Anyhow, the Newsweek article makes a really good case for giving more students more access to the arts - visual, performative, musical, etc.  Here's hoping that principals and parents read the article, so that it isn't just bouncing around the creative-arts-teacher echo chamber...

Saturday, July 10, 2010

"If you found ONE, they probably made a THOUSAND."

Your author would have looked just as stupid in this in 1991. 

Pretty much everyone I know who lived in Brooklyn in the 90s fondly remembers Domsey's, a Williamsburg-Bridge-area clothing place legendary for its by-the-pound offerings in the basement.  I found many staples of my ridiculous art-school-era "look" by sifting through piles of rags, ducking the bulldozers that were shoving bales of clothing, and pulling out the most gloriously weird stuff I found.

Nothing topped the mighty GRUNGE jersey, though.

A baseball jersey with an African-tricolor motif (red and yellow front panels, green sleeves, and a black back and hood), with five-inch-tall lettering spelling out the decidedly-not-Afrocentric word GRUNGE.  It was the sort of thing a computer simulacrum would wear when it appeared to the United Nations, had it learned the ways of Earthlings entirely by watching VHS tapes of MTV from 1991. I found it around late 1999 or early 2000, long after it would have been timely in its misguided squareness.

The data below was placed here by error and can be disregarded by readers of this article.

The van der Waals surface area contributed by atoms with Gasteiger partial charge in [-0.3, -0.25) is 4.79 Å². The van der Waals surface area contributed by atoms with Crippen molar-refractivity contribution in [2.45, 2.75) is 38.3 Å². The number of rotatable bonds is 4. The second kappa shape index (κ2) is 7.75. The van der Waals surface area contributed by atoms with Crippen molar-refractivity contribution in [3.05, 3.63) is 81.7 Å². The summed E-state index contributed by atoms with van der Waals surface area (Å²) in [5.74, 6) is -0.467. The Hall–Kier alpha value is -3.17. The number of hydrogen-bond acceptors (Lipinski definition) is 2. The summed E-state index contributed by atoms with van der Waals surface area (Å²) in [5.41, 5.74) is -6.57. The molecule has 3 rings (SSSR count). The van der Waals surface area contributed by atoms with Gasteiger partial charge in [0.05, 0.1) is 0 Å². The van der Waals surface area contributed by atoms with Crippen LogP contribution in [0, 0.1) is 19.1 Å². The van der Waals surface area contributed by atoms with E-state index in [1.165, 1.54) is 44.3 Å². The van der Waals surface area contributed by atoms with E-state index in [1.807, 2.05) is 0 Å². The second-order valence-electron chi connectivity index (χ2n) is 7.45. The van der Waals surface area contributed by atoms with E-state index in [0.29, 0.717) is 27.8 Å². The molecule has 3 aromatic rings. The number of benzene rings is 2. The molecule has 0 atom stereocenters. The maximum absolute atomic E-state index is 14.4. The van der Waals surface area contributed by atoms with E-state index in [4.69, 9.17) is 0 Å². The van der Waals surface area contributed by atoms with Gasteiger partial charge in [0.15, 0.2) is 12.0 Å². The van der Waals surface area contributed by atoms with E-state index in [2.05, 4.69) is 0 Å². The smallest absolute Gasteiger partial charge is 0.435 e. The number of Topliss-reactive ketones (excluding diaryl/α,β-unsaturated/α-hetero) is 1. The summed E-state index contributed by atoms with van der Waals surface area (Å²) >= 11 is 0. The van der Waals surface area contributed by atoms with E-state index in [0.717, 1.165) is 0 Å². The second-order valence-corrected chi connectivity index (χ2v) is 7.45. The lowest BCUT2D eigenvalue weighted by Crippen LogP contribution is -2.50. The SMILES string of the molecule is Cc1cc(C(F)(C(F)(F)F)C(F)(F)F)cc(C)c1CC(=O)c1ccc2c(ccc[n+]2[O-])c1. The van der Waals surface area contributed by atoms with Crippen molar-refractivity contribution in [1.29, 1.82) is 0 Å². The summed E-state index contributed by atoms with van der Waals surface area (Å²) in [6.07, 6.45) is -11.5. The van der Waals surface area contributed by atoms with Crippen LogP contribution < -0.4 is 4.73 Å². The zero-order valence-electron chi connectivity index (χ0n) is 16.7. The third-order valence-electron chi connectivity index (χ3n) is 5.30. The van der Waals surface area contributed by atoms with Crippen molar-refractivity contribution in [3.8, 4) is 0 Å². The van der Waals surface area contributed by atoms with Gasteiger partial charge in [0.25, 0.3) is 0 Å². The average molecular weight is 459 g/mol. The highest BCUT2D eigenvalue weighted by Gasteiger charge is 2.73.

The best thing about the jersey, other than it being hilariously ugly and uncool, was that it was produced by Spike Lee's short-lived 40 Acres and a Mule stores, themselves a time capsule of that period in the 90s when independent film still felt like something...well, independent.  Unless the piece was a custom (not likely, given the price point of the 40A stuff when there was a store on Dekalb Avenue by Pratt), the GRUNGE jersey was a product which had been given the green light at least a few times between the drawing board and the coat hanger.  I like to think that Spike Lee himself looked at the design on paper and said "Yes - this is exactly what I need to promote my brand as a vital aspect of Brooklyn Afrocentrism.  Look out, Moshood!"

My wife (a costume designer who certainly knows her way around bulk clothiers) put it well:  "The chances are, this was not a custom, and if you found one, they probably made a thousand of these."

Sadly, before I was able to finally wear it to a Spike Lee signing, I realized that it had been several years since I last wore it (and that I never even wore it in a promo photo for my late hip hop project, for which it would have been a perfect statement of my "it doesn't matter if you cheer my name or hiss me" persona).  I ended up selling it to Beacon's Closet in Williamsburg about six months ago, and have since kinda-sorta expected to see it worn by some yahoo on Project Runway or in a band-promo photo in L Magazine

I wonder if, ten years from now, I'll see a piece of clothing made in 2010 that so completely got 2010 wrong.  Or am I now too old, too distanced from anything resembling the cool stuff?  Would I even recognize square anymore?

Push those gender roles early!

Seriously, MAM?